As mentioned above, stronger than average strikes will be painted closer to the airplane. Looking at this in strike mode, a line of these stronger strikes will protrude toward the aircraft.  The result is a stingray-looking appearance to the strikes.    

You can confirm this by clearing the display.  The same stingray pattern should reappear with the tail protruding once again toward the airplane.

Clear Frequently

Clearing the Stormscope display frequently is a must.  How quickly the display “snaps back” will provide you with an indication of the intensity of the storm or line of storms.

You should be sure to give these storms an extra-wide berth.  Clearing the Stormscope in “clear air” will also remove any false strikes that may be displayed allowing you to focus on real cells that may be building in the distance.

One of my before takeoff checklist items now is to clear the Stormscope display. Failing to do so might leave you a bit perplexed after takeoff if you see this on the Stormscope display. I happened to taxi over a buried cable on the way to the runway. [Courtesy: Scott Dennstaedt]


Both ground-based and onboard lightning use a specific symbol to indicate the age of the data.

For Stormscope data shown on the Garmin 430/530, a lightning symbol is displayed for the most recent strikes (first six seconds the symbol is bolded). The symbol changes to a large plus  sign after one minute followed by a small plus  sign for strikes that are at least two minutes old. Finally, it is removed from the display after the strike is three minutes old.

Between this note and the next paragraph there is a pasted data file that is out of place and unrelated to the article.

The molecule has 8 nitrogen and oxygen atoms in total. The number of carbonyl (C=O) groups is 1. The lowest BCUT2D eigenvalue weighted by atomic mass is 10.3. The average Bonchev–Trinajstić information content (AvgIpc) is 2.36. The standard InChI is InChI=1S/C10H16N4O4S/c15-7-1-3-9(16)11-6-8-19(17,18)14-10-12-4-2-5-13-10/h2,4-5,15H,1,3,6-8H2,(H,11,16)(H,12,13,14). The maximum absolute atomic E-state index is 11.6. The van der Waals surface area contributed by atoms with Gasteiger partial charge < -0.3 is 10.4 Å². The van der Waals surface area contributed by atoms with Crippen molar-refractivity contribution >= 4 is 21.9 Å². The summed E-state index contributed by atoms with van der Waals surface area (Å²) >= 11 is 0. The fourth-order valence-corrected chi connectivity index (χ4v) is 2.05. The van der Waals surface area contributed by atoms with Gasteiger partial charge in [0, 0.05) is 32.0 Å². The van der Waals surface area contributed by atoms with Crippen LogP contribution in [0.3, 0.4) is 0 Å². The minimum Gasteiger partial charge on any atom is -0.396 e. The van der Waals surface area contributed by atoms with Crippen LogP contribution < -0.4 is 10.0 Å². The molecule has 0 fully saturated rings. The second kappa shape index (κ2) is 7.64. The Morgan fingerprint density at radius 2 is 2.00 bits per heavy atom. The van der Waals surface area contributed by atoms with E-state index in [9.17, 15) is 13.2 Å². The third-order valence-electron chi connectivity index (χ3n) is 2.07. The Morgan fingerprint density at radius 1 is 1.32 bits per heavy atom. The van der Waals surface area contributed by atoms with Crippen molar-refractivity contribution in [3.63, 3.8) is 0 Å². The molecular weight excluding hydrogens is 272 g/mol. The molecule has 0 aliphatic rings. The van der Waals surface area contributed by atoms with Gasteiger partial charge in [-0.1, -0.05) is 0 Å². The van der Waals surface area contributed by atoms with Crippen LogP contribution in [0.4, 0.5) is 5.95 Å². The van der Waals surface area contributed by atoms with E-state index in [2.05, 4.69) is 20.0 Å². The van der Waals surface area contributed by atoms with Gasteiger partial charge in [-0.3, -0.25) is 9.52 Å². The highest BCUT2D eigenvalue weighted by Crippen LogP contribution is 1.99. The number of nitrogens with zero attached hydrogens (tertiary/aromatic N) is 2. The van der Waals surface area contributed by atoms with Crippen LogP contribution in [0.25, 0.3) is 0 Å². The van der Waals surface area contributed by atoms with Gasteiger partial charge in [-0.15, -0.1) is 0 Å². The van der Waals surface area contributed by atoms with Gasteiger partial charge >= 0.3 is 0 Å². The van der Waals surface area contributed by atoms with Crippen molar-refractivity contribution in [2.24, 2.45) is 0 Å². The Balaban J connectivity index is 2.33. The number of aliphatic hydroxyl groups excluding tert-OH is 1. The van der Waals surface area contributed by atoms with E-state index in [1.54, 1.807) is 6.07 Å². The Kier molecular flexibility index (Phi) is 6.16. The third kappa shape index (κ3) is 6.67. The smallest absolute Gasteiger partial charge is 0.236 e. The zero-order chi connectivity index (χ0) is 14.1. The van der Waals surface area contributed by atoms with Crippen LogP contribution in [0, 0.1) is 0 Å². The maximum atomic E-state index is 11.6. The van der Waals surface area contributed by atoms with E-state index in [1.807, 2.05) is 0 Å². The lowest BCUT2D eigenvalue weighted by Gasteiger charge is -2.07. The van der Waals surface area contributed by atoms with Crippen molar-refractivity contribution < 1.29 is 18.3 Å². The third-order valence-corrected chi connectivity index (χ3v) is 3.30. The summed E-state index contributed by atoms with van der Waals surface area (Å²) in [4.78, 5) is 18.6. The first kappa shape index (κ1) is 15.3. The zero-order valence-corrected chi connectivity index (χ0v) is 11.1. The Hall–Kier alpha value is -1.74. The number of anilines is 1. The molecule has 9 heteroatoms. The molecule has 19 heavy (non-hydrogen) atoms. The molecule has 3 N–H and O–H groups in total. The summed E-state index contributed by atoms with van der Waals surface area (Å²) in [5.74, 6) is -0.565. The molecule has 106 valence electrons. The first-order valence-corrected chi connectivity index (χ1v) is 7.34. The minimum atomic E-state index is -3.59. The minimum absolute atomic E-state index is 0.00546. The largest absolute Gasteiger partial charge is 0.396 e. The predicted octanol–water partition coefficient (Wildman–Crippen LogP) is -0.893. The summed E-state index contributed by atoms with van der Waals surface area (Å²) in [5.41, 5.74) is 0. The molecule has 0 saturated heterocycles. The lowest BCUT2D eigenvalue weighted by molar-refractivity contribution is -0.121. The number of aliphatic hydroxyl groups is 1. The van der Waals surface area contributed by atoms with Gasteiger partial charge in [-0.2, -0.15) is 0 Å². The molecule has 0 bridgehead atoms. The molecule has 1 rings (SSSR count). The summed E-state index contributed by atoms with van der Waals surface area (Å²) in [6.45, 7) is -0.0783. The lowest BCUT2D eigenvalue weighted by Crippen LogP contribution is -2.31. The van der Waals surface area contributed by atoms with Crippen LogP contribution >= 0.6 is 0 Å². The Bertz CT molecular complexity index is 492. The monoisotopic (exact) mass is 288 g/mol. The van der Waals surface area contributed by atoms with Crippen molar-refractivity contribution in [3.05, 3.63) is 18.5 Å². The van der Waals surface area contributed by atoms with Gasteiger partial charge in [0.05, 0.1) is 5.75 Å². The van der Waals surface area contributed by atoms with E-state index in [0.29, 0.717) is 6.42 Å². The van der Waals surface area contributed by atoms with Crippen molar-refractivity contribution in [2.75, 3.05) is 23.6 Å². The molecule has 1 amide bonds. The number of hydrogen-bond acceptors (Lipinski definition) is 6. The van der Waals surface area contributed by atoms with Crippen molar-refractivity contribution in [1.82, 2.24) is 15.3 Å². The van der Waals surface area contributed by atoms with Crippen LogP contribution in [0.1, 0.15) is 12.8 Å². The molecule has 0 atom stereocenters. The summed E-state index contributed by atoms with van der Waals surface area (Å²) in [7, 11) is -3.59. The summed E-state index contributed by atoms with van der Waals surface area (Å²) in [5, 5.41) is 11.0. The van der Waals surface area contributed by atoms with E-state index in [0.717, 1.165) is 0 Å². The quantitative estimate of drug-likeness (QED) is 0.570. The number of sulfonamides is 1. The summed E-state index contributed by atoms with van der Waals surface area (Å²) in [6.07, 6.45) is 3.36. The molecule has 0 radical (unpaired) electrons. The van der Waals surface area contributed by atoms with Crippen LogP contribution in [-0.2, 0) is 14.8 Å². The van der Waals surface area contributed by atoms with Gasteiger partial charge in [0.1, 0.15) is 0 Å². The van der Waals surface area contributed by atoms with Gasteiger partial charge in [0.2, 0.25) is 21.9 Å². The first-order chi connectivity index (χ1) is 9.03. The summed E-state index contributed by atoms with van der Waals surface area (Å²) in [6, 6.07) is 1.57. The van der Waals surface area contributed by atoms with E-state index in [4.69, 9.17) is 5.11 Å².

Cells with lots of recent strikes will often contain the most severe updrafts and may not have much of a ground-based radar signature. Cells with lots of older strikes signify steady-state rainfall reaching the surface that may include significant downdrafts. 

Flight Strategy

A nice feature of a Stormscope is that you can quickly assess the convective picture out to 200 nm while still safely on the ground. Same is true for lightning received from the SiriusXM datalink broadcast.

However, for those with lightning from FIS-B, you won’t receive a broadcast until you are well above traffic pattern altitude unless your departure airport has an ADS-B tower on the field.  

As soon as your Stormscope is turned on, within a few minutes you’ll get a pretty good picture of the challenging weather ahead. If you are flying IFR, you may want to negotiate your clearance or initial headings with ATC to steer clear of the areas you are painting on your display. I’ve canceled or delayed a few flights based strictly on the initial Stormscope picture while I was still on the ramp. 

Another goal is to fly as high as allowable. You will benefit from being able to get above the haze layer, and the higher altitude will allow you to see the larger buildups and towering cumulus from a greater distance.

If you are flying IFR and you are continually asking for more than 30 degrees of heading change to get around small cells or significant buildups, then you should call it quits. You are too close, or you are making decisions too late.

Visual or not, the goal is to keep the strikes (in cell mode) out of the 25-mile-range ring on your Stormscope. If one or two strikes pop into this area, don’t worry. Just keep most of the strikes outside of this 25-mile ring.      

Don’t discount the value of a sferics device.  Add one of the data link cockpit weather solutions as a compliment, and you will have a great set of tools to steer clear of convective weather all year long.

The post Is Sferics Equipment Still Needed in the Cockpit? appeared first on FLYING Magazine.